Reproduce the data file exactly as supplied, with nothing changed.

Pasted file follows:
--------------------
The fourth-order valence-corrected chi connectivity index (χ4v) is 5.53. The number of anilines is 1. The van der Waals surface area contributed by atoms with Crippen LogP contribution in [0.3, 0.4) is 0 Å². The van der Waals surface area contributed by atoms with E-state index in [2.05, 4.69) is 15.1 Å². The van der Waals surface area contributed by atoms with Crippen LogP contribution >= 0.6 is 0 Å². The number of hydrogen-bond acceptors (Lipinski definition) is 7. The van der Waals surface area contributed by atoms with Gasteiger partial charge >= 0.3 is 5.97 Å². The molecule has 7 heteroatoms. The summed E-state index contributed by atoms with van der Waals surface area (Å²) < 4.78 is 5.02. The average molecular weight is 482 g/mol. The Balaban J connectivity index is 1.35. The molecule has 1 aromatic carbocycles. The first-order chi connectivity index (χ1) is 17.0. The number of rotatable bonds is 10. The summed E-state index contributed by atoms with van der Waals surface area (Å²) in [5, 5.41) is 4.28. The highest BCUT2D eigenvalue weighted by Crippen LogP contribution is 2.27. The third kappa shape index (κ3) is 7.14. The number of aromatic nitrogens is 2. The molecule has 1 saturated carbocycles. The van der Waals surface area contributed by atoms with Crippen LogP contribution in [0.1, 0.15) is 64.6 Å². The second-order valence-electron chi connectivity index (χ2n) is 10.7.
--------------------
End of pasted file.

The fourth-order valence-corrected chi connectivity index (χ4v) is 5.53. The number of anilines is 1. The van der Waals surface area contributed by atoms with Crippen LogP contribution in [0.3, 0.4) is 0 Å². The van der Waals surface area contributed by atoms with E-state index in [2.05, 4.69) is 15.1 Å². The van der Waals surface area contributed by atoms with Crippen LogP contribution >= 0.6 is 0 Å². The number of hydrogen-bond acceptors (Lipinski definition) is 7. The van der Waals surface area contributed by atoms with Gasteiger partial charge >= 0.3 is 5.97 Å². The molecule has 7 heteroatoms. The summed E-state index contributed by atoms with van der Waals surface area (Å²) < 4.78 is 5.02. The average molecular weight is 482 g/mol. The Balaban J connectivity index is 1.35. The molecule has 1 aromatic carbocycles. The first-order chi connectivity index (χ1) is 17.0. The number of rotatable bonds is 10. The summed E-state index contributed by atoms with van der Waals surface area (Å²) in [5, 5.41) is 4.28. The highest BCUT2D eigenvalue weighted by Crippen LogP contribution is 2.27. The third kappa shape index (κ3) is 7.14. The number of aromatic nitrogens is 2. The molecule has 1 saturated carbocycles. The van der Waals surface area contributed by atoms with Crippen LogP contribution in [0.1, 0.15) is 64.6 Å². The second-order valence-electron chi connectivity index (χ2n) is 10.7.